Varanasi Reels from Bombings

March 9, 2006

Source: The New York Times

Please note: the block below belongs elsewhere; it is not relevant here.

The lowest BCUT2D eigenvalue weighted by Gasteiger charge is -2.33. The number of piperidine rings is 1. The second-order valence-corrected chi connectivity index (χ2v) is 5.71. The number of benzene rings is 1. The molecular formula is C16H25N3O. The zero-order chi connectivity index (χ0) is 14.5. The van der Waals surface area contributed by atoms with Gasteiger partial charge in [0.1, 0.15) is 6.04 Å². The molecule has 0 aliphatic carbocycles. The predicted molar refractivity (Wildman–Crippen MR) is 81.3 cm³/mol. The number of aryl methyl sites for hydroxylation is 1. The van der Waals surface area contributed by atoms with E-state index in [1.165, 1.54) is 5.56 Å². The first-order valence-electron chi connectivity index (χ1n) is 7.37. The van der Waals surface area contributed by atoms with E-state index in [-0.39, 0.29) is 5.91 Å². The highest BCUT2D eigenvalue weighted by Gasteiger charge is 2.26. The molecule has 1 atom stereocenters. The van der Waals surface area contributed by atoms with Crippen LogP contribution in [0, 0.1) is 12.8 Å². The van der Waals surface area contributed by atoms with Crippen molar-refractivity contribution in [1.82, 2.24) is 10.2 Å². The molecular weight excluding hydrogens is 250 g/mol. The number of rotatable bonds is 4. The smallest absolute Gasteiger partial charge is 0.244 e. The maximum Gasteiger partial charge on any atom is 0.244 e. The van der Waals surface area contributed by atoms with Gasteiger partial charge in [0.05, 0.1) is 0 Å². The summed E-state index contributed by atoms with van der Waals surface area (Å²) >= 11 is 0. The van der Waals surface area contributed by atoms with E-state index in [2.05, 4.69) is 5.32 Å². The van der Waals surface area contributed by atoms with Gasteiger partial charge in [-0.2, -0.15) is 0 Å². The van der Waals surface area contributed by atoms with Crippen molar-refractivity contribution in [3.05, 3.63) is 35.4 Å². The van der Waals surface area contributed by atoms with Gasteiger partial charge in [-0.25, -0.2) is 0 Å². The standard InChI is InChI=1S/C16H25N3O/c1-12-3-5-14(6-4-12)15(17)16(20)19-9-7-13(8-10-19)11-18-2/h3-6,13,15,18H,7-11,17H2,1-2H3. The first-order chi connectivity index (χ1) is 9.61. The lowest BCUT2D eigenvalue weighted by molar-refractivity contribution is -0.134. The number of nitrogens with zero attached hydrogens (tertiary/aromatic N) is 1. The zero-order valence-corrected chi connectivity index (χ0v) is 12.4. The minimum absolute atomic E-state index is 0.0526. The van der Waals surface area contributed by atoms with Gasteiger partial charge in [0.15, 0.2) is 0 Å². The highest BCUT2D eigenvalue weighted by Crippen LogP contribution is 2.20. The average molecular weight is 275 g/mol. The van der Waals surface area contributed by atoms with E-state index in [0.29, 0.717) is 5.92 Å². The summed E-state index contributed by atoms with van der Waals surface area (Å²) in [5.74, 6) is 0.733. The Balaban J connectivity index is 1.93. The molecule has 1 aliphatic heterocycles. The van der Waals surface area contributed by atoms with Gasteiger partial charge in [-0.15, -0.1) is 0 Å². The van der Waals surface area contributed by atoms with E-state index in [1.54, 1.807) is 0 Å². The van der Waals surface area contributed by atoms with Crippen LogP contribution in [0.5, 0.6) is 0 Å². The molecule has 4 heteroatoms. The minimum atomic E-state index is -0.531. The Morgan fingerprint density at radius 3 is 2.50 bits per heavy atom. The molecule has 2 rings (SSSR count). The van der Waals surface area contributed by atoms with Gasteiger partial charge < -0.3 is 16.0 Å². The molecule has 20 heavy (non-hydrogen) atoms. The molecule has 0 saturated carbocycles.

On March 9, 2006 The New York Times reported, "Modern terror... interrupted... the rhythm of daily life in this 2,500-year-old city [Varanasi, India]. A pair of homemade bombs on Tuesday evening tore through the Sankat Mochan temple and the nearby city railway station, killing at least 14 and injuring more than 100. Law enforcement authorities on Wednesday said explosives had been stuffed inside a pressure cooker and left inside an inconspicuous bag at each site. The police found a similar unexploded device at a busy city market. The bomb at the train station left a wide shallow crater at the terminal; shrapnel pockmarked the ceiling above. The police said they did not know who was responsible. The other bomb was set off at dusk in the courtyard of the Sankat Mochan temple, dedicated to the Hindu monkey deity, Hanuman, as thousands of worshipers gathered for the evening oil-lamp prayers. Tuesday is the most auspicious day at the Hanuman temple, and dozens of couples had come to be blessed in marriage. The blast forced all services to be suspended for four hours. 'For us what could be a more shattering experience?' the temple's head priest and administrator, Veer Bhadra Mishra, 68, wondered aloud on Wednesday. Hindus believe the temple compound, surrounded by woods, is Hanuman's home. Clashes between Hindus and Muslims did not come to pass, as feared, despite protest marches called by Hindu radicals and their politician allies. Varanasi, also known as Benares, was free of violence Wednesday."